For months, he earned entertainment headlines on a par with Britney or Lindsay or any other misbehaving celebrity. And it was all a hoax.
The movie about it, his brother-in-law Casey Affleck’s documentary and excuse to follow him on the road and attract sexual harassment lawsuits (Can we believe those either?) is titled “I’m Still Here” and is ugly actor personified. But if Phoenix is truly “acting” all these outbursts, tantrums, stoned rambles and embarrassing encounters with the likes of Letterman and Ben Stiller, Edward James Olmos and Mos Def, then it’s the performance of his life.
The film, opening Friday at The Enzian, is framed with a home movie moment, of young Joaquin (Joaquin Rafael Bottom was his name then) summoning up the courage to dive off a waterfall for his free-spirit hippie dad in the jungles of Panama. Twenty years later, the adult Joaquin summons up the courage to plunge into his “retirement” from films.
“I don’t want to play the character ‘Joaquin’ any more,” he mutters. His speech is so slurred in Affleck’s film that they use subtitles half the time so that we can see what he’s saying. Not that it’s deep or anything. He’s just playing a guy burnt out on the level of fame he’s achieved, ready to check out of that (pharmaceutically, at times) and try his hand at rap.
Nobody took the rap career thing seriously. Nobody. And having him fly back and forth across the country in pursuit of the deadpan super-producer Sean “Formerly Puffy/P.Diddy” Combs doesn’t change that. He can’t sing, can’t keep time with the beat. And growing that Hasidic beard didn’t help.
But what emerges from this year long hiatus, with faux rants at his friends/assistants, meltdowns on stage and bouts of vomiting and nudity, is almost a commentary on our fame-for-fame’s-sake culture. “The character Joaquin” wants to check out, but can’t handle losing the limelight. He wants to do his thing, but his new thing is just ludicrous spectacle. And when the perks of celebrity drift away — he feigns anger at not getting into any Obama inaugural activities — he acts the part of the jilted star on the fade, the whole “I used to BE somebody” bit.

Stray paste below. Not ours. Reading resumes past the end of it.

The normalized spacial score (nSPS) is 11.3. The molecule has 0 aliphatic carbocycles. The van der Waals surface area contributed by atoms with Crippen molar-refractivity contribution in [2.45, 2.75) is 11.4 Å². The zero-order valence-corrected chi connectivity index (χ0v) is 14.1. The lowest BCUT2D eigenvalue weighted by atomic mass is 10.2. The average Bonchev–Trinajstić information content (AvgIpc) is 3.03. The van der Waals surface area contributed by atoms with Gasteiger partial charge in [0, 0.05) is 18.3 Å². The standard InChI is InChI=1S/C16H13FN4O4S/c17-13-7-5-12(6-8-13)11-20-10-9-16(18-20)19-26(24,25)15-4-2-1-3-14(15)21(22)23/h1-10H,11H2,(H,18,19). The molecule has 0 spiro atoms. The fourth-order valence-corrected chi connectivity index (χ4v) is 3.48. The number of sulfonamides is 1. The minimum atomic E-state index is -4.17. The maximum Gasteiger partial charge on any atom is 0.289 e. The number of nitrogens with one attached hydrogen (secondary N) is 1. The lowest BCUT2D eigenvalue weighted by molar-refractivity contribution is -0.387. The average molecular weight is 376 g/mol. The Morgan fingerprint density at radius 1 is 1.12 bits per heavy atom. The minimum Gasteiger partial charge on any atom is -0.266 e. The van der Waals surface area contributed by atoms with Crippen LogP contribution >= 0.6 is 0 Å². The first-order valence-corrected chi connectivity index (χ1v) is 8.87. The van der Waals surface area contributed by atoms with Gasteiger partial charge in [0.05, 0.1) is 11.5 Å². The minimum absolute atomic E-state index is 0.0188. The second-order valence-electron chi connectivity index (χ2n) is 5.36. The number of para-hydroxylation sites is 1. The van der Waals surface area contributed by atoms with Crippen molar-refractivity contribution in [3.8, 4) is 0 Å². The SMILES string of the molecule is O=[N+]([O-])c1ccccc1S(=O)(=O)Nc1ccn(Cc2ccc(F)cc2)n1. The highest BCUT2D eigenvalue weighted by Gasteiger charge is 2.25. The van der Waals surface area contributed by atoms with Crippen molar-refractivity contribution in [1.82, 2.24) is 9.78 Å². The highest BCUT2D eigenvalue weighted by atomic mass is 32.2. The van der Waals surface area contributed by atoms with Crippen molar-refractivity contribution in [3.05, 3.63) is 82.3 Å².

A promising bit, sitting down for a little career counseling with “E-jo,” Edward James Olmos. When you can’t tell if either actor is sincere (Olmos appears to be), there’s no joke. At least Letterman knew how to get laughs out of the absent-minded appearance where Phoenix was supposed to plug his “final” movie, “Two Lovers.”
It’s all tiresome, muddied and artlessly made. Those camera phone videos of his performances were all the production values this stunt deserved. And if this little game he played — which was just close enough to the real “intense, emotional” highly strung and often rude guy he comes off as in interviews — hurts his “comeback,” so be it.
Maybe he’s just “admitting” “hoax” as one last effort to save face from a disastrous mockumentary that is only funny when Sean Combs is pretending to be interested in his music. Even as a fake pot-bellied wreck of a pothead, Joaquin or JP or whoever he wants to call himself, is just not funny.
Cast: Joaquin Phoenix, Casey Affleck, Ben Stiller, Sean Combs, Edward James Olmos
Director: Casey Affleck
Running time: 1 hour 48 minutes
Rating: R for sexual material, graphic nudity, pervasive language, some drug use and crude content